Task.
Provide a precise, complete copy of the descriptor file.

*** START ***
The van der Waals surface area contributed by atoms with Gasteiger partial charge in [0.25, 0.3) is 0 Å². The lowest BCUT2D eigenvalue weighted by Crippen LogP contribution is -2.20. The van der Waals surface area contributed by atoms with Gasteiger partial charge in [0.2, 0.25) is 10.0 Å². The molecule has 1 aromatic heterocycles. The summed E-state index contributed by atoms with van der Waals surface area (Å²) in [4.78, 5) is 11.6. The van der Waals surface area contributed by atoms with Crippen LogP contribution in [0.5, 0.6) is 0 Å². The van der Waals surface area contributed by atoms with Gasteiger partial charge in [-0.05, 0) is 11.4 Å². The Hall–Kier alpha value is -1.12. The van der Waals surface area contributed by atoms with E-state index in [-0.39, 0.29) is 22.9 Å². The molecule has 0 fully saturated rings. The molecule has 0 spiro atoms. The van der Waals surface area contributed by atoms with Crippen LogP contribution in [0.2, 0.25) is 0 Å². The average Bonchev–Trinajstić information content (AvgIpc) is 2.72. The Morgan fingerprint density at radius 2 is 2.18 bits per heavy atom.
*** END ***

The van der Waals surface area contributed by atoms with Gasteiger partial charge in [0.25, 0.3) is 0 Å². The lowest BCUT2D eigenvalue weighted by Crippen LogP contribution is -2.20. The van der Waals surface area contributed by atoms with Gasteiger partial charge in [0.2, 0.25) is 10.0 Å². The molecule has 1 aromatic heterocycles. The summed E-state index contributed by atoms with van der Waals surface area (Å²) in [4.78, 5) is 11.6. The van der Waals surface area contributed by atoms with Crippen LogP contribution in [0.5, 0.6) is 0 Å². The van der Waals surface area contributed by atoms with Gasteiger partial charge in [-0.05, 0) is 11.4 Å². The Hall–Kier alpha value is -1.12. The van der Waals surface area contributed by atoms with E-state index in [-0.39, 0.29) is 22.9 Å². The molecule has 0 fully saturated rings. The molecule has 0 spiro atoms. The van der Waals surface area contributed by atoms with Crippen LogP contribution in [0.2, 0.25) is 0 Å². The average Bonchev–Trinajstić information content (AvgIpc) is 2.72. The Morgan fingerprint density at radius 2 is 2.18 bits per heavy atom.